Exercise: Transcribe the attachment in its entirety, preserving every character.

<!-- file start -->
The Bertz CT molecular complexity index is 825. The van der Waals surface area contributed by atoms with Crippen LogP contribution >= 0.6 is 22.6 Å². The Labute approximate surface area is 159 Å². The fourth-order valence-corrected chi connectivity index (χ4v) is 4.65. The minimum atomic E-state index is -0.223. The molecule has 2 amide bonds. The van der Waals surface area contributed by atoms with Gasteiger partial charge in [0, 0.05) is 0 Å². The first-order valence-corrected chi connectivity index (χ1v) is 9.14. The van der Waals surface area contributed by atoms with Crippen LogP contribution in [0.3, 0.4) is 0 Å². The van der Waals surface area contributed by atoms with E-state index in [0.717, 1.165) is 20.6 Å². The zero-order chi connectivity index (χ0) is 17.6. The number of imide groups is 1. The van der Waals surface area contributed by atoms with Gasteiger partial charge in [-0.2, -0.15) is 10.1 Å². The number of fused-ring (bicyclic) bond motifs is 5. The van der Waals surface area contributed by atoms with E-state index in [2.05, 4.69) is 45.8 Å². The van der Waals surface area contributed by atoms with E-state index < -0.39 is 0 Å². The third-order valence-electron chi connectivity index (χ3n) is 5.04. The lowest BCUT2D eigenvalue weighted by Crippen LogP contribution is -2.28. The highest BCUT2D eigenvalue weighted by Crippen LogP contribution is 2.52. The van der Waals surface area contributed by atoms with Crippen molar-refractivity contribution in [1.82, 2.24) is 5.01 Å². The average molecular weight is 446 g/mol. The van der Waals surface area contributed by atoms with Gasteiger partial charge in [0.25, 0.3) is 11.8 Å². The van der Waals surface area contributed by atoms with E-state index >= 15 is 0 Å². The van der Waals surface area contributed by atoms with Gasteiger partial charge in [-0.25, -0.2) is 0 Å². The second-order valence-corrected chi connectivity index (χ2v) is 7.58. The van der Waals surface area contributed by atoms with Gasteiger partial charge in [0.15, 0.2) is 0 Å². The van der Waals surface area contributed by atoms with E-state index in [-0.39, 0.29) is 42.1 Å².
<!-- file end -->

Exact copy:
The Bertz CT molecular complexity index is 825. The van der Waals surface area contributed by atoms with Crippen LogP contribution >= 0.6 is 22.6 Å². The Labute approximate surface area is 159 Å². The fourth-order valence-corrected chi connectivity index (χ4v) is 4.65. The minimum atomic E-state index is -0.223. The molecule has 2 amide bonds. The van der Waals surface area contributed by atoms with Gasteiger partial charge in [0, 0.05) is 0 Å². The first-order valence-corrected chi connectivity index (χ1v) is 9.14. The van der Waals surface area contributed by atoms with Crippen LogP contribution in [0.3, 0.4) is 0 Å². The van der Waals surface area contributed by atoms with E-state index in [0.717, 1.165) is 20.6 Å². The zero-order chi connectivity index (χ0) is 17.6. The number of imide groups is 1. The van der Waals surface area contributed by atoms with Gasteiger partial charge in [-0.2, -0.15) is 10.1 Å². The number of fused-ring (bicyclic) bond motifs is 5. The van der Waals surface area contributed by atoms with E-state index in [2.05, 4.69) is 45.8 Å². The van der Waals surface area contributed by atoms with E-state index < -0.39 is 0 Å². The third-order valence-electron chi connectivity index (χ3n) is 5.04. The lowest BCUT2D eigenvalue weighted by Crippen LogP contribution is -2.28. The highest BCUT2D eigenvalue weighted by Crippen LogP contribution is 2.52. The van der Waals surface area contributed by atoms with Crippen molar-refractivity contribution in [1.82, 2.24) is 5.01 Å². The average molecular weight is 446 g/mol. The van der Waals surface area contributed by atoms with Gasteiger partial charge in [0.25, 0.3) is 11.8 Å². The van der Waals surface area contributed by atoms with E-state index >= 15 is 0 Å². The van der Waals surface area contributed by atoms with Gasteiger partial charge in [-0.25, -0.2) is 0 Å². The second-order valence-corrected chi connectivity index (χ2v) is 7.58. The van der Waals surface area contributed by atoms with Gasteiger partial charge in [0.15, 0.2) is 0 Å². The van der Waals surface area contributed by atoms with E-state index in [-0.39, 0.29) is 42.1 Å².